Both Universal Robots and MiR have broadened their international reach, thanks to ownership by Teradyne Inc. in North Reading, Mass.
Robotics cluster must address talent shortage
Odense Robotics said that its robotics cluster employs 3,600 people today and expects that figure to rise to 4,900 by next year. In comparison, the Massachusetts robotics cluster employed about 4,700 people in 2016.
Even as the numbers of people grow at larger robotics companies (with 50 or more employees) or abroad, businesses in southern Denmark have to look far afield to meet their staffing needs. More than a third, or 39 percent, said they expect to hire from outside of Denmark, and 78 percent said that finding qualified recruits is the biggest barrier to growth.
The average age of employees in the Odense robotics cluster reflects experience, as well as difficulty recruiting. Fifty-five percent of them are age 40 to 60, while only 18 percent are under 30.
This reflects a larger problem for robotics developers and vendors. Even with STEM (science, technology, engineering, and mathematics) programs and attention paid to education, the demand for hardware and software engineers worldwide outstrips the available pool.
The University of Southern Denmark (SDU) is working to address this. It has increased admissions for its bachelor’s degrees in engineering and science and master’s of science programs from 930 in 2015 to 1,235 last year. The university also launched a bachelor’s in engineering for robot systems, admitting 150 students since 2017.
Another positive development that other robotics clusters can learn from Odense is that 41 percent of workers at robotics firms there went to vocational schools rather than universities.
Partnerships and prospects
Close collaboration with research institutions, fellow robotics cluster members, and international companies has helped the Odense hub grow. Seventy eight percent of cluster members collaborate among themselves, according to the report. Also, 38 percent collaborate with more than 10 companies.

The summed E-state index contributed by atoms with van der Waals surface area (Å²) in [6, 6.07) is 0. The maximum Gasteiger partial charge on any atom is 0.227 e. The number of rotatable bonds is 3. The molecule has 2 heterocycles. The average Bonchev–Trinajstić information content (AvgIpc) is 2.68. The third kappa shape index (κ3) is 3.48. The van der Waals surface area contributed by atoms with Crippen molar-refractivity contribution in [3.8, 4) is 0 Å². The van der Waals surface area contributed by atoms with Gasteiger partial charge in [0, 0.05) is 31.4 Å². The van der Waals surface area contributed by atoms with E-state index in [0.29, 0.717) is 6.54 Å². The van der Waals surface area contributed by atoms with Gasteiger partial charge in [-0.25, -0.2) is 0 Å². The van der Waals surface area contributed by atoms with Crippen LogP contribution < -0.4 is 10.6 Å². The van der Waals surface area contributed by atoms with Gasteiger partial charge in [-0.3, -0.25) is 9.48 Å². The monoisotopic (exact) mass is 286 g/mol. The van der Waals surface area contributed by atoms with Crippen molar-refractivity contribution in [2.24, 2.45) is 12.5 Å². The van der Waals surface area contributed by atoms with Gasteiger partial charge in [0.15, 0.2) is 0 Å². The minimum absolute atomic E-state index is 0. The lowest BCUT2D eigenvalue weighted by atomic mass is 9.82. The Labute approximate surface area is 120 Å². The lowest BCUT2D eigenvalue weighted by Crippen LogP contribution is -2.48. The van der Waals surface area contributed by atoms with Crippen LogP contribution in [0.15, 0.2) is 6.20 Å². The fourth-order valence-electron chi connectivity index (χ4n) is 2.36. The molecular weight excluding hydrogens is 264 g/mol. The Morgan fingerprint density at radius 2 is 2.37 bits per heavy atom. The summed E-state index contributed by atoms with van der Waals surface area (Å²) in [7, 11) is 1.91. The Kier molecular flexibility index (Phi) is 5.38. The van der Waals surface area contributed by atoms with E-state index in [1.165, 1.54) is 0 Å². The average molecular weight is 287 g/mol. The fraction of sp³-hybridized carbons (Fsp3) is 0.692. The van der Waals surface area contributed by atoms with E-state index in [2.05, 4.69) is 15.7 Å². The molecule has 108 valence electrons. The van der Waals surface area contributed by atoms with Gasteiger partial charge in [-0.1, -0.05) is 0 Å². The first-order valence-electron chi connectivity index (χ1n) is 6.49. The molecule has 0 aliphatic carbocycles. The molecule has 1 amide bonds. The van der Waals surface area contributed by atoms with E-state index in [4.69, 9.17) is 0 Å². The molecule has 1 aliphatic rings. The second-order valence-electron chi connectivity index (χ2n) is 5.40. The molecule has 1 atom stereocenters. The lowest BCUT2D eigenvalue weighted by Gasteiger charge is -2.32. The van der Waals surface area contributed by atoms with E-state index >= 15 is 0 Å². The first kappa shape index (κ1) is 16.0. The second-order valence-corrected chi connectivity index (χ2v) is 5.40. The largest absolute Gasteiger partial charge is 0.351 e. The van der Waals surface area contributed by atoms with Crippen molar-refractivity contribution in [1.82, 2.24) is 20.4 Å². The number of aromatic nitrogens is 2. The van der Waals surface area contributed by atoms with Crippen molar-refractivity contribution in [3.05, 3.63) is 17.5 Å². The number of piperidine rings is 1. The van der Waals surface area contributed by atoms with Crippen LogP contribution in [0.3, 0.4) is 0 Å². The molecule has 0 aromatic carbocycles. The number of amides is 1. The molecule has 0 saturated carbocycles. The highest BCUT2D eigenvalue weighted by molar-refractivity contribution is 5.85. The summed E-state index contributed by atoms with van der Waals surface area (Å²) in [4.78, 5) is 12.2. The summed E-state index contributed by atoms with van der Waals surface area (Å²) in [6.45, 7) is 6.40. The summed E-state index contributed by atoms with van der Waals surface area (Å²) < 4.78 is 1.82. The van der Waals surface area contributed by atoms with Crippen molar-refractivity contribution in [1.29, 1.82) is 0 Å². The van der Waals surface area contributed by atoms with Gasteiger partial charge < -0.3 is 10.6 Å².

The Odense robotics cluster grew out of a partnership between shipping giant Maersk A/S and SDU. The Maersk Mc-Kinney Moller Institute at SDU continues to conduct research into robotics, artificial intelligence, and systems for healthcare and the energy industry. It recently added aerial drones, soft robotics, and virtual reality to its portfolio.
Last year, the institute invested 13.4 million euros ($15.22 million) in an Industry 4.0 laboratory, and an SDU team won in the industrial robot category at the World Robot Summit Challenge in Japan.
Examples such as Universal Robots and MiR, as well as Denmark’s central position in Northern Europe, are encouraging companies to look for partners. Collaborating with companies inside and outside the Odense robotics cluster is a top priority of members, with 98 percent planning to make it a strategic focus in the next three years.
Of course, the big opportunity and competitive challenge is China, which is potentially a much bigger market than the U.S. or Europe and is trying to build up its own base of more than 800 robotics companies.
It’s only through collective action around robotics clusters that smart regions, large and small, can find their niches, build talent, and maximize the returns on their investments.